Yet Joseph reiterates that he doesn’t want all of them as slaves. While they might be guilty by association, the fact remains that only one of them had the cup in his possession. That is the one who has to stay. In this case, Joseph has no desire to punish all of them for the crimes of one. He emphatically states, “I would never do that to you.” He only wants the one who stole his cup. He tells the rest of them to go home. “Go back to your father and go in peace.” For all intents and purposes, this shall be viewed as a permanent arrangement: Benjamin will reside in Egypt; the brothers will return to Canaan.
But they don’t move. Indeed, Judah steps forward and asks to speak to him. He addresses Joseph as Master, saying, “Don’t get angry. Don’t think I’m presumptuous – you’re the same as Pharaoh.” He then reviews their previous conversations with both Joseph and Jacob. Joseph had initially asked whether their father was still alive and about their brother. They had responded that they have a father who is old and a younger brother born to their father in his old age. His brother is dead so he is the only one left from that mother. “And his father loves him more than anything.”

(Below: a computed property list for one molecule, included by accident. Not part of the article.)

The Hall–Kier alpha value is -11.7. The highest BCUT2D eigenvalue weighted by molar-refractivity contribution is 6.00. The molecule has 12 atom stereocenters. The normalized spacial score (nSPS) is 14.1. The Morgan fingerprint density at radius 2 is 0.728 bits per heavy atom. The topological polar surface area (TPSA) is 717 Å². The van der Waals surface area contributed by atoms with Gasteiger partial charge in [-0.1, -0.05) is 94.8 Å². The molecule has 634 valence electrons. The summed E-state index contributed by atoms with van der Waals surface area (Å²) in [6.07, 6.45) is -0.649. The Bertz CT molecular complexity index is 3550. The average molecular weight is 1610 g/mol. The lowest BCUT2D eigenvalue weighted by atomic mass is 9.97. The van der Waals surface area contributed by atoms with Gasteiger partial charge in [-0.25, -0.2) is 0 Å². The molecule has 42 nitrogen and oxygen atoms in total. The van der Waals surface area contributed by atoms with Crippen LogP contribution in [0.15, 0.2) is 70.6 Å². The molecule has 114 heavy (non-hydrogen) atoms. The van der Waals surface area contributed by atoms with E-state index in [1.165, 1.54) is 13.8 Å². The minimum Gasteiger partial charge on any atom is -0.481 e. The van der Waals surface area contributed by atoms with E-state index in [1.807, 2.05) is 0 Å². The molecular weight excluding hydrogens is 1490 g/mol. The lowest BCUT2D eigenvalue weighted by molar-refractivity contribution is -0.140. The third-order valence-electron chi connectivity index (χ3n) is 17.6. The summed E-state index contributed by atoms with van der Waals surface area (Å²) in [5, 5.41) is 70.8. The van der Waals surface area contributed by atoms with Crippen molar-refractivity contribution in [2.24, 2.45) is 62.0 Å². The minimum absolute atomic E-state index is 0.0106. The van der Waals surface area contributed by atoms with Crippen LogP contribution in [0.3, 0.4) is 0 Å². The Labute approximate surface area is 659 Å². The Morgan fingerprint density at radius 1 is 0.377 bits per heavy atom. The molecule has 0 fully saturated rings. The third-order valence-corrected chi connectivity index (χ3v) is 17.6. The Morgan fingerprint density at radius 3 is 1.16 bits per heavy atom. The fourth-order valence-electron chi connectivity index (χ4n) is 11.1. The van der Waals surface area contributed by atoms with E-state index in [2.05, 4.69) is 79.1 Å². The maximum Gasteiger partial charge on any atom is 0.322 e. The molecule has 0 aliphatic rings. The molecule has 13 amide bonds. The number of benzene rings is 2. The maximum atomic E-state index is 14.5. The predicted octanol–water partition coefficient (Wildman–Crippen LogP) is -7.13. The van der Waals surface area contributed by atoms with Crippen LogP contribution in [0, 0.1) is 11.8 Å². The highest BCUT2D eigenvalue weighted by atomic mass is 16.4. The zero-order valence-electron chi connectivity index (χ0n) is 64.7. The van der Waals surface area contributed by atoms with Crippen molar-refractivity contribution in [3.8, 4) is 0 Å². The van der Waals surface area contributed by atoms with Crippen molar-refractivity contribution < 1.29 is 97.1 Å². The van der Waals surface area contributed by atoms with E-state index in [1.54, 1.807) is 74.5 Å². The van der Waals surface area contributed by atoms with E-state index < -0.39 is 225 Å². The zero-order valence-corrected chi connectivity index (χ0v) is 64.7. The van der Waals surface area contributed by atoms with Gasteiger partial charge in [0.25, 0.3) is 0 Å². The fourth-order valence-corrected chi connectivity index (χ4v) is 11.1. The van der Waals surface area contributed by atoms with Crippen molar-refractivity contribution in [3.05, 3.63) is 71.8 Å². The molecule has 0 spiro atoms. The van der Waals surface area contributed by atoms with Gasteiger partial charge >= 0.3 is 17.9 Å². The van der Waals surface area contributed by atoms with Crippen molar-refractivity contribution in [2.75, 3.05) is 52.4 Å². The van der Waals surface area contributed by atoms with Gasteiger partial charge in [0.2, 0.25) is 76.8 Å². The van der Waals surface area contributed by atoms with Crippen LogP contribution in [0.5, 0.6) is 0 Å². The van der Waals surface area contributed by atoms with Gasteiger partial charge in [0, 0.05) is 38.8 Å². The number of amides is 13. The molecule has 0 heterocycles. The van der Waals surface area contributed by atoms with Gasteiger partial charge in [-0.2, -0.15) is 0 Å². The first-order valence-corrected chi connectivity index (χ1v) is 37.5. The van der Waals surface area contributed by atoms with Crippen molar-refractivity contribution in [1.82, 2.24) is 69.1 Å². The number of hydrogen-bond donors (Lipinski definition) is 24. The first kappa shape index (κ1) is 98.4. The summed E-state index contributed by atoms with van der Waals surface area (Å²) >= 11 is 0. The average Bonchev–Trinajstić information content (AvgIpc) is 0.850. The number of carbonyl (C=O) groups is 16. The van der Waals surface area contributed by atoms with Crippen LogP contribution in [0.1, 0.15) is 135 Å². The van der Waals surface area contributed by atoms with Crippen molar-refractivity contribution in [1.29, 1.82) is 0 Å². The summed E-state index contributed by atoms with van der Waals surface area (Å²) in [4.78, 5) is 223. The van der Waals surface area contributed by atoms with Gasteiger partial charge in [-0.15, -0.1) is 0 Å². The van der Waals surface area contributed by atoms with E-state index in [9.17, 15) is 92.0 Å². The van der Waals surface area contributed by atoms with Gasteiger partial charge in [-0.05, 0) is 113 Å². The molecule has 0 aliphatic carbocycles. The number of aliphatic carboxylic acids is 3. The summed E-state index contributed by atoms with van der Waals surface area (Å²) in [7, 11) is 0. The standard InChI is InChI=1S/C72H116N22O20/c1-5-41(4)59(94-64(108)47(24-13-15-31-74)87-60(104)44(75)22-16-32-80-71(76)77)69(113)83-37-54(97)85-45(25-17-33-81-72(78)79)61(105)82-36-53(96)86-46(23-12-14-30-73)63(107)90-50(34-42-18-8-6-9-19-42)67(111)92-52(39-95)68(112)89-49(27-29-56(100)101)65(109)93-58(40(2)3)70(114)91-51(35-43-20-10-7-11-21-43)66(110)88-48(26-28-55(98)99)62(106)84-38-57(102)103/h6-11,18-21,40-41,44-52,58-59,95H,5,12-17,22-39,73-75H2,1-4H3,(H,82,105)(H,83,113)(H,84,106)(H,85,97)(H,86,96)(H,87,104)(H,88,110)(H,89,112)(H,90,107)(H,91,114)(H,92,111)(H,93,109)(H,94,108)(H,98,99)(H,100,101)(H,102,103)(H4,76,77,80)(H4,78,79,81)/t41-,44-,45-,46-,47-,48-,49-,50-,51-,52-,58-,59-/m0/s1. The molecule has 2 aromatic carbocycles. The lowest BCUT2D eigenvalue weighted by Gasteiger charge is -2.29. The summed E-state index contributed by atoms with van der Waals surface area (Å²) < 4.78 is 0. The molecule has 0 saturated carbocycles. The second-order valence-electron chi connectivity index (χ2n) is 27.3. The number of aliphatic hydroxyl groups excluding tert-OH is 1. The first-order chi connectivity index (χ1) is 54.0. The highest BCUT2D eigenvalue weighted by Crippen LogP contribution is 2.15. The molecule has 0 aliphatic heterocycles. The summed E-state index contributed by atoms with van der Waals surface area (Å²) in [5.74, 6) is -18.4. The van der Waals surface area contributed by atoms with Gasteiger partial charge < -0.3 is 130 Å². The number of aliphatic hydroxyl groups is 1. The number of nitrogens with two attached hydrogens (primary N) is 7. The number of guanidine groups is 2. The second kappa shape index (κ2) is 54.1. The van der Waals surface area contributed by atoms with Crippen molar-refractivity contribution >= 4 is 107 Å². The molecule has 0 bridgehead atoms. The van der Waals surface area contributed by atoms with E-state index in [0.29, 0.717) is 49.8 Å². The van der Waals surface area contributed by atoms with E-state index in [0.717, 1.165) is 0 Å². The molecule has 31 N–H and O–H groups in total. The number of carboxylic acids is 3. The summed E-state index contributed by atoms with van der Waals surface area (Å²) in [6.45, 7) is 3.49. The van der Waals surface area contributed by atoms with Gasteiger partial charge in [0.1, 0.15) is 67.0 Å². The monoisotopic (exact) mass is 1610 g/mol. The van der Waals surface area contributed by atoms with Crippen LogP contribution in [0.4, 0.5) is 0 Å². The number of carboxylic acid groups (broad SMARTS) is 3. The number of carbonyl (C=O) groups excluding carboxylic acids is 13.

Joseph had asked to see this brother, but they had said that was not a good idea. “It is impossible. The boy cannot leave his father; if he leaves, his father will die.” Nonetheless, Joseph had insisted. “If your youngest brother doesn’t come with you, you will not be allowed to see me.”
They had relayed all this information to their father once they returned home. When they needed more grain, Jacob had instructed them to return to Egypt. They told him, “We cannot. The only way we can go back is if our youngest brother goes with us.” Judah told him how upset Jacob had become. “If you take him and something bad happens to him, you will bring down my gray hairs in sorrow to Sheol.”